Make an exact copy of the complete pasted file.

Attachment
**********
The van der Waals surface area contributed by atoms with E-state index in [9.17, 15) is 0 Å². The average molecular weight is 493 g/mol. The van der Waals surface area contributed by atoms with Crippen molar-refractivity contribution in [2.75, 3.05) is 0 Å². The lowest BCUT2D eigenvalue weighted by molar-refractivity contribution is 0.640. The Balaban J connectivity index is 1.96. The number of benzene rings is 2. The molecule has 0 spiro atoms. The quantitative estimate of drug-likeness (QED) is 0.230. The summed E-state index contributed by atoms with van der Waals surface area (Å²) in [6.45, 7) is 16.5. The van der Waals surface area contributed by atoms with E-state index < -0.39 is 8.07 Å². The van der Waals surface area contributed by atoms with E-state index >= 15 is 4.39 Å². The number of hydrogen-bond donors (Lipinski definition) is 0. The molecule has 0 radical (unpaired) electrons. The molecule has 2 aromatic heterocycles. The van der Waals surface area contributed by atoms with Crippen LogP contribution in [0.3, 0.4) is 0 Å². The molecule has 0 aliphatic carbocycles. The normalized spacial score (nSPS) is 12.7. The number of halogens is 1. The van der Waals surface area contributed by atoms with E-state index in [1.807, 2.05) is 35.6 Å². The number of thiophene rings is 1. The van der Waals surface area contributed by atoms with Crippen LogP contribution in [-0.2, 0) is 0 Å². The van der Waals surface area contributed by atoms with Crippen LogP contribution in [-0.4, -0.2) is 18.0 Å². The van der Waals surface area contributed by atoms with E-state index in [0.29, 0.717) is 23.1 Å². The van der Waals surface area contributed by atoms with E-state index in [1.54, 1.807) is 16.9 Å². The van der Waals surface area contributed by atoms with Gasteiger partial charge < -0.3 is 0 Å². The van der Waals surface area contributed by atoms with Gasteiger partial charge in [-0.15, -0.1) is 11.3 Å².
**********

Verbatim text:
The van der Waals surface area contributed by atoms with E-state index in [9.17, 15) is 0 Å². The average molecular weight is 493 g/mol. The van der Waals surface area contributed by atoms with Crippen molar-refractivity contribution in [2.75, 3.05) is 0 Å². The lowest BCUT2D eigenvalue weighted by molar-refractivity contribution is 0.640. The Balaban J connectivity index is 1.96. The number of benzene rings is 2. The molecule has 0 spiro atoms. The quantitative estimate of drug-likeness (QED) is 0.230. The summed E-state index contributed by atoms with van der Waals surface area (Å²) in [6.45, 7) is 16.5. The van der Waals surface area contributed by atoms with E-state index < -0.39 is 8.07 Å². The van der Waals surface area contributed by atoms with E-state index >= 15 is 4.39 Å². The number of hydrogen-bond donors (Lipinski definition) is 0. The molecule has 0 radical (unpaired) electrons. The molecule has 2 aromatic heterocycles. The van der Waals surface area contributed by atoms with Crippen LogP contribution in [0.3, 0.4) is 0 Å². The molecule has 0 aliphatic carbocycles. The normalized spacial score (nSPS) is 12.7. The number of halogens is 1. The van der Waals surface area contributed by atoms with E-state index in [1.807, 2.05) is 35.6 Å². The number of thiophene rings is 1. The van der Waals surface area contributed by atoms with Crippen LogP contribution in [-0.2, 0) is 0 Å². The van der Waals surface area contributed by atoms with Crippen LogP contribution in [-0.4, -0.2) is 18.0 Å². The van der Waals surface area contributed by atoms with E-state index in [0.29, 0.717) is 23.1 Å². The van der Waals surface area contributed by atoms with E-state index in [1.54, 1.807) is 16.9 Å². The van der Waals surface area contributed by atoms with Gasteiger partial charge < -0.3 is 0 Å². The van der Waals surface area contributed by atoms with Gasteiger partial charge in [-0.15, -0.1) is 11.3 Å².